Lippy from the Liffey: Eddie Jordan on superyacht toys and partying in Cape Town

24 May 2018• Written by Eddie Jordan

Eddie Jordan may be slowing down after his life in the fast lane, but early nights mean more energy for partying hard in Cape Town and St Barths...

The most amazing toy collection I’ve ever seen was on Paul Allen’s 126 metre yacht Octopus. I went to see it with Bono and The Edge from U2, mainly to check out the recording studio he has on board. He travels with three or four musicians and any time he feels like playing, he heads down to the studio. It’s just phenomenal.

I mention this because it was the first time I ever saw a submarine being carried on a superyacht. It was a big yellow thing and I couldn’t believe what I was seeing. That boat is big enough to carry all this kit but nowadays people are travelling with support boats, which seems like a lot of logistical hassle to me. If I had Blush back or bought a bigger yacht, I’d limit my toy collection to a Hobie Cat, which you can get up to a pretty decent speed.

Many yachts no travel with support vessels so they can carry kit including submarines

When I was a kid, it was all about speed: racing Lasers in the Frostbite Series in Dublin Bay, for instance. You got off the water absolutely numb with cold, but it was OK because you knew that when you got your wetsuit off you were going to get a few pints down you. Nowadays, I’m going a bit slower.

From my balcony in Monaco I sometimes see a big powerboat offshore with big Arneson Surface Drives screaming along at 45 or 50 knots. I love the sight from afar, with the huge rooster tail, but would never want to be on that boat. It’s noisy and you have to be inside because it’s too bloody windy. But I suppose it gets you to Le Club 55 in 45 minutes, and maybe that’s the point.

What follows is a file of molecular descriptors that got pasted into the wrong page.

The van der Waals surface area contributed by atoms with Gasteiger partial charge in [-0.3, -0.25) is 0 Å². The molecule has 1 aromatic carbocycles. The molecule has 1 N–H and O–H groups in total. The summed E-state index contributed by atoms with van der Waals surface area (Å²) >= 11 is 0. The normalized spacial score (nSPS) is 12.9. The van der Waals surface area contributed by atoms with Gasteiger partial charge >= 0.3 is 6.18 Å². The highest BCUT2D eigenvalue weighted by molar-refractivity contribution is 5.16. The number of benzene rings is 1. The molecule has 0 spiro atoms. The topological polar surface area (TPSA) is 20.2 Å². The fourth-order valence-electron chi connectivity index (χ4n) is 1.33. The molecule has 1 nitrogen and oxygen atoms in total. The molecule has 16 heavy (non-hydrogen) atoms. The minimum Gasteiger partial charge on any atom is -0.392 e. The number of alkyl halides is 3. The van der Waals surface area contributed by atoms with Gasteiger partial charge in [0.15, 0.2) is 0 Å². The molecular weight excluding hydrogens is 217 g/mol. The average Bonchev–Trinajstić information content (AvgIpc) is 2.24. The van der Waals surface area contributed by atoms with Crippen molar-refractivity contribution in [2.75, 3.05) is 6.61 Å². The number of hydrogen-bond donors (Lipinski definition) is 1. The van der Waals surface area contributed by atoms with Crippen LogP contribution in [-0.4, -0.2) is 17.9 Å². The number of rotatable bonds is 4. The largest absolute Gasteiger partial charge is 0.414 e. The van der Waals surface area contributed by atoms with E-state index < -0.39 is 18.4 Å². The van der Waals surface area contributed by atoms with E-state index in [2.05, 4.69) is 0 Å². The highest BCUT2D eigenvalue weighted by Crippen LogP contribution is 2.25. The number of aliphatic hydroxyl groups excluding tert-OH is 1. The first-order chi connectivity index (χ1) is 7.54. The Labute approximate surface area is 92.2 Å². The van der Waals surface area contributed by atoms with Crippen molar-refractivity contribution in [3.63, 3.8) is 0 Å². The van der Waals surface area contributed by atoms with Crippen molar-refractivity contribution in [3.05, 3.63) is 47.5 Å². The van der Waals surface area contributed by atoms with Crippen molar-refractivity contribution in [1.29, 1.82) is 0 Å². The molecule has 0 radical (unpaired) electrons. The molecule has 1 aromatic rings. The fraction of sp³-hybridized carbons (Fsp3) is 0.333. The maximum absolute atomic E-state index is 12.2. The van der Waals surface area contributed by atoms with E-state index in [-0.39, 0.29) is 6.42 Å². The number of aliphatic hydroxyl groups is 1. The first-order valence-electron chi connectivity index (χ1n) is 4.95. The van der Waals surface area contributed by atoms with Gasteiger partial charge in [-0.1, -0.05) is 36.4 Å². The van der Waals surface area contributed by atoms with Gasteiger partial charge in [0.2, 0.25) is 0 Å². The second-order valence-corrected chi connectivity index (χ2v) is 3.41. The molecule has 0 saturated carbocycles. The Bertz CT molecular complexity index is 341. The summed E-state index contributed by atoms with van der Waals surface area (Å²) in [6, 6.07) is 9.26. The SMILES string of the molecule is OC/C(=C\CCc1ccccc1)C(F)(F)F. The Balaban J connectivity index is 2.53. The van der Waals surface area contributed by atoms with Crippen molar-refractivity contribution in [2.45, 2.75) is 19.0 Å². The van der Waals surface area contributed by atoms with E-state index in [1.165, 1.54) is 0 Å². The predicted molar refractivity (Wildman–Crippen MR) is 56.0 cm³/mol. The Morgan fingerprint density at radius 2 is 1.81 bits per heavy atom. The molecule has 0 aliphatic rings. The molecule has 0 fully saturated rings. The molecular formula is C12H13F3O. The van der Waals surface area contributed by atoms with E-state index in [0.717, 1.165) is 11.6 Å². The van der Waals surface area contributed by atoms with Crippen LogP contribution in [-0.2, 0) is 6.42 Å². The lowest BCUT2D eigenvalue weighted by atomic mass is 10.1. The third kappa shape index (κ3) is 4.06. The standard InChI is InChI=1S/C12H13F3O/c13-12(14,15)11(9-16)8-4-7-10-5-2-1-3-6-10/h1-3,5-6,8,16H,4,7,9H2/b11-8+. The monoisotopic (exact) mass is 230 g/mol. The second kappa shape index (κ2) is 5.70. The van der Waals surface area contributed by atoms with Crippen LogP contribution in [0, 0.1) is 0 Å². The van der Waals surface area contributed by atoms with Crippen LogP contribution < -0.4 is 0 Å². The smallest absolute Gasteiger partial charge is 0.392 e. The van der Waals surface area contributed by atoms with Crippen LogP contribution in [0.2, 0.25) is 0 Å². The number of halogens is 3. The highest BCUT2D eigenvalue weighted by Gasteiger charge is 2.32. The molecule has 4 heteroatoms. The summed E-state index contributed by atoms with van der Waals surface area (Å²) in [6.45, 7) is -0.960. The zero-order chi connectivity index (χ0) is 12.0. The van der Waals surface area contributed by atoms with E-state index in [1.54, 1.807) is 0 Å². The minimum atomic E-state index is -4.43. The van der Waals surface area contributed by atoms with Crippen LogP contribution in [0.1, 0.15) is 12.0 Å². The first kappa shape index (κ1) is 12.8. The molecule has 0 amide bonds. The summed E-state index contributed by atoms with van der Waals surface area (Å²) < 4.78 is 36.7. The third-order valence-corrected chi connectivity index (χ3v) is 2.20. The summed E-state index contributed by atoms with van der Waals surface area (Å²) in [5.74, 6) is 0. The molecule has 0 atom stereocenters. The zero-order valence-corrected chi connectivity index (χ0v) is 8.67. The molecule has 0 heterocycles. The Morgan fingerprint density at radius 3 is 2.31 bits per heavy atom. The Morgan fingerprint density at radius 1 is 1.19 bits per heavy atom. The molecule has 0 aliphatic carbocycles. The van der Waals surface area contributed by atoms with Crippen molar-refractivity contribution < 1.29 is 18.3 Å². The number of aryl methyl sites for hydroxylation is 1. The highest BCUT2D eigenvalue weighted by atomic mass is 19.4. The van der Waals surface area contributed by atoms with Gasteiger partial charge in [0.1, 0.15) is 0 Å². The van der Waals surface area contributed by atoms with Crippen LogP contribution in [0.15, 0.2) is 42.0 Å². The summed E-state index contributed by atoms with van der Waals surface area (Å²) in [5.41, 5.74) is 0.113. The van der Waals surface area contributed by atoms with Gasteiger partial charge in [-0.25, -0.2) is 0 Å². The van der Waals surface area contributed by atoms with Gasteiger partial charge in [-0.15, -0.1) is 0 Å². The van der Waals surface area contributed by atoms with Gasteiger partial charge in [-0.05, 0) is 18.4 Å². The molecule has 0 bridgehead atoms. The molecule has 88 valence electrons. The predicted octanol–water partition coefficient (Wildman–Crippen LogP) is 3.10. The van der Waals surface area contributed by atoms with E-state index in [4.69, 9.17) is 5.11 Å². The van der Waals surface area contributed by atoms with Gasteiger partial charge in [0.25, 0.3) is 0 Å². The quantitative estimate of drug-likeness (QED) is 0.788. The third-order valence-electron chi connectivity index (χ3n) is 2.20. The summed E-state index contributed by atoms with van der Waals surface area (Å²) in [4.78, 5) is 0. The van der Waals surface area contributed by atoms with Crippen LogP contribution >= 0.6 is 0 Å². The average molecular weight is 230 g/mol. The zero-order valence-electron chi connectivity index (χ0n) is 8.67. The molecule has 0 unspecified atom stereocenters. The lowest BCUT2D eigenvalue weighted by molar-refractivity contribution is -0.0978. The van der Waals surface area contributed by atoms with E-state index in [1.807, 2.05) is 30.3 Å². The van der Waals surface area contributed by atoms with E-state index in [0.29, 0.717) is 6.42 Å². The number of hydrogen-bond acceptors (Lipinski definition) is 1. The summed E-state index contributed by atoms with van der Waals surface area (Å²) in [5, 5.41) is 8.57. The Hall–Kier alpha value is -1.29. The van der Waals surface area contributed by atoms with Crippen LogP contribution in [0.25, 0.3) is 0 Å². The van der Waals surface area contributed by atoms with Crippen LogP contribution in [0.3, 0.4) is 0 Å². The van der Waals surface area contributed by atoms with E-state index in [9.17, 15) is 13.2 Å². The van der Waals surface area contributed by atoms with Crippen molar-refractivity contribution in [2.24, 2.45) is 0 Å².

Le Club 55 - worth putting up with a little powerboat wind for

Talking of slowing down, I just got off the Rovos train in South Africa. Marie bought me this trip from Pretoria to Cape Town; it was amazing. It’s a bit like the Orient Express – the cabins, the food, the service; it’s all incredible. The guy who runs it, Rohan Vos, shakes everyone’s hand as they get on in Pretoria and then again when you get off in Cape Town. He must be completely mad – the attention to detail is mind-blowing.

It was a great trip and a good reminder of why I love Africa. I first came here in 1989 with Jean Alesi, who had just won the Formula 3000 championship with Jordan Grand Prix. Flavio Briatore was keen to sign him, and he invited us to his resort in Malindi in Kenya. He had converted this absolutely fabulous colonial dwelling into an amazing fitness centre and high level hotel. If you ever get a chance to go to Malindi, or go on the Rovos train, do it. You’ll quickly fall in love with this place, just like me.

He may no longer live in the fast lane but Eddie Jordan still loves to party. Illustration by David Hopkins.

This all sounds like I’m a complete fuddyduddy. It’s not true! I was a bit boring on New Year’s Eve, though. My son chose that day to propose to his girlfriend (she said yes) and we had a little party at the house, but I like to be in bed before midnight. I used to get absolutely twisted on New Year’s Eve, but my preference is to have a big New Year’s Day and I don’t like taking it on with a steaming hangover.

Every 1 January down here, Pacha from Ibiza comes and sets up on the main beach in Cape Town and everyone dances by the water. I went for it 100 per cent; everyone else from the Jordan clan who partied too hard the night before wasn’t quite at full steam.

There was more partying at the St Barths Bucket, of course. We didn't race this year but I was there with my Oyster Lush. There’s nothing else like it.

Eddie Jordan’s fee for this column has been donated to charity.

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